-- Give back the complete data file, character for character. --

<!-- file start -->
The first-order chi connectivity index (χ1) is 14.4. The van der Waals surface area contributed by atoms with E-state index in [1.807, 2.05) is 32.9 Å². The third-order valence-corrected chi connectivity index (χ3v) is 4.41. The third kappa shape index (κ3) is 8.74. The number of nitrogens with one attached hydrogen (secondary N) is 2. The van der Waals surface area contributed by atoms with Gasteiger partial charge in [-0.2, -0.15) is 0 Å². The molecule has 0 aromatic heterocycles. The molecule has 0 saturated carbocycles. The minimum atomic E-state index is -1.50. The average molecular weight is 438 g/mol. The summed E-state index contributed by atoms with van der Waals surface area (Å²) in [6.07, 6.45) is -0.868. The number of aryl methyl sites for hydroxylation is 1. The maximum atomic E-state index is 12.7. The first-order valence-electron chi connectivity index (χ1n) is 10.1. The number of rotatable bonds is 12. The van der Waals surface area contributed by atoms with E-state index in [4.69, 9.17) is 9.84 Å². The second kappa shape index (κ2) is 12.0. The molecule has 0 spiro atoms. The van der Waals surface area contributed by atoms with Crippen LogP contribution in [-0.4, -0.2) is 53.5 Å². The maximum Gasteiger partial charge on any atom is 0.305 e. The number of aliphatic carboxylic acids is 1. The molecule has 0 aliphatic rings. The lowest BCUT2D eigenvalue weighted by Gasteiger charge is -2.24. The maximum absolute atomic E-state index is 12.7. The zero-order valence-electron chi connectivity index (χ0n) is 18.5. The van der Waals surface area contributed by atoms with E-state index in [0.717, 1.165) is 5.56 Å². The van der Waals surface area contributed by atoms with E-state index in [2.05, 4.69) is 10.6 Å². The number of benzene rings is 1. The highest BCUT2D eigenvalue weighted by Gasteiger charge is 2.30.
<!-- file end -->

The first-order chi connectivity index (χ1) is 14.4. The van der Waals surface area contributed by atoms with E-state index in [1.807, 2.05) is 32.9 Å². The third-order valence-corrected chi connectivity index (χ3v) is 4.41. The third kappa shape index (κ3) is 8.74. The number of nitrogens with one attached hydrogen (secondary N) is 2. The van der Waals surface area contributed by atoms with Gasteiger partial charge in [-0.2, -0.15) is 0 Å². The molecule has 0 aromatic heterocycles. The molecule has 0 saturated carbocycles. The minimum atomic E-state index is -1.50. The average molecular weight is 438 g/mol. The summed E-state index contributed by atoms with van der Waals surface area (Å²) in [6.07, 6.45) is -0.868. The number of aryl methyl sites for hydroxylation is 1. The maximum atomic E-state index is 12.7. The first-order valence-electron chi connectivity index (χ1n) is 10.1. The number of rotatable bonds is 12. The van der Waals surface area contributed by atoms with E-state index in [4.69, 9.17) is 9.84 Å². The second kappa shape index (κ2) is 12.0. The molecule has 0 spiro atoms. The van der Waals surface area contributed by atoms with Crippen LogP contribution in [-0.4, -0.2) is 53.5 Å². The maximum Gasteiger partial charge on any atom is 0.305 e. The number of aliphatic carboxylic acids is 1. The molecule has 0 aliphatic rings. The lowest BCUT2D eigenvalue weighted by Gasteiger charge is -2.24. The maximum absolute atomic E-state index is 12.7. The zero-order valence-electron chi connectivity index (χ0n) is 18.5. The van der Waals surface area contributed by atoms with E-state index in [0.717, 1.165) is 5.56 Å². The van der Waals surface area contributed by atoms with E-state index in [2.05, 4.69) is 10.6 Å². The number of benzene rings is 1. The highest BCUT2D eigenvalue weighted by Gasteiger charge is 2.30.